By Daniel Evans
The LaGrange Daily News
Keith Schuermann has served as the director of the Troup-Harris Regional Library system since 2012. We sat down with him to talk about his role at the library and what he likes to do when he’s not working.
LDN: Are you originally from LaGrange or Troup County?
Schuermann: No, I was actually born in Ferguson, Missouri. I would often as a teenager go to the city of St. Louis, so I moved to Chicago for film school. In the course of ultimately working at a library, I’ve lived in Cleveland, Cincinnati, Chicago and a little bit of New York City so I have been around quite a bit. Most of that moving is to seek greater opportunities in my field.
LDN: Tell me about your position at the library.
Schuermann: I’m the regional director that provides services for Troup and Harris Counties. This is my first directing job, and I really feel like this is the path that was set before me.
LDN: So, you went into film school? How did this lead you to the library?
Schuermann: I went to the University of Missouri, thinking I might go for journalism. I fell in love with film and wanted to go into film school in Chicago. I worked as a post-production tech a little bit in editing. I helped cut the Spuds MacKenzie campaign, the Budweiser dog with the spot. I really came to the point in my life where I wanted to do something more impactful to the public, and at that time, I was living in Cleveland. I fell in love with our local Carnegie library and began a homeschooling curriculum for our children. I really fell in love with the library and decided if I’m going to do public service, something that is education based that is going to promote lifelong learning, this is the perfect vehicle for doing that. I’ve been working in libraries since that point around 2002.
LDN: After living in all those big cities, what do you think about LaGrange? That’s a pretty big difference.
Schuermann: I always wanted to have the small-town type of life I grew up with in Ferguson. I was young, footloose and fancy-free, starry-eyed back in the day. I’m now 48 and realize the joy of living in a smaller community.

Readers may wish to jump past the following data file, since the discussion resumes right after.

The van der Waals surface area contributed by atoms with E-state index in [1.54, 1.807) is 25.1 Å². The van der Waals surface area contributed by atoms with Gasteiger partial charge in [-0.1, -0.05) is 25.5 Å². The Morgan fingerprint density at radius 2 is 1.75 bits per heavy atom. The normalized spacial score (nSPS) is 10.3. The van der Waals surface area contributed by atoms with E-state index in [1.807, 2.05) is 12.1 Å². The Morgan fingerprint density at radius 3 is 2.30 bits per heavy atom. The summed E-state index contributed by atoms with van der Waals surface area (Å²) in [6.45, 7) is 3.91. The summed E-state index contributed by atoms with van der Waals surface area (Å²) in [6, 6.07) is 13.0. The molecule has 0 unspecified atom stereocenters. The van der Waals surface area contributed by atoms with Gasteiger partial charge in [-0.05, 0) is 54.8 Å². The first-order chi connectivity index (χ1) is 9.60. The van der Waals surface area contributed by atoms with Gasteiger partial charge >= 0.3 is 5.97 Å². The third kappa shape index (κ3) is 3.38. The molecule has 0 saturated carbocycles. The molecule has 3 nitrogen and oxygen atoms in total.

We want for nothing here, other than maybe Indian food. Even the things LaGrange gets knocked on, like not having a lot of big box shopping options, I’ve lived in areas that have that to the nines like Newnan does, and I wouldn’t want that. LaGrange is unique and magnificent and I think people who are natives to LaGrange don’t even realize some of the things that are here that you don’t find everywhere. In particular, I noticed right away that there is an enriched culture of giving. I don’t know if that’s because it’s such a strong community of faith, but as soon as I arrived, people were coming out of the woodwork to help me.
LDN: Do you have kids?
Schuermann: I have three — Alice, who is 24 and is a graduate student at the University of Illinois; Edie, who is 22 and is a senior at the University of Georgia; and my son, Casey, who just turned 19 lives in Atlanta and is pursuing a degree in film production.
LDN: What do you enjoy about your job?
Schuermann: What I really enjoy is working on capital projects. In 2016, we opened a new library in Hogansville, in December.
The building was four times as large as the old one, and I feel that building was really impactful for Hogansville. I enjoy that process of going from design to build, working with contractors and sub-contrators and realizing a vision and having that legacy to leave behind. I can put on my sombrero and grab my guitar and put on an amazing children’s story time and people will giggle and laugh. However, [the capital projects] have a lasting impact that is exponential far after I am here.
Just last May we opened a new building in Harris County. Being able to have that high impact on a community drives what I do.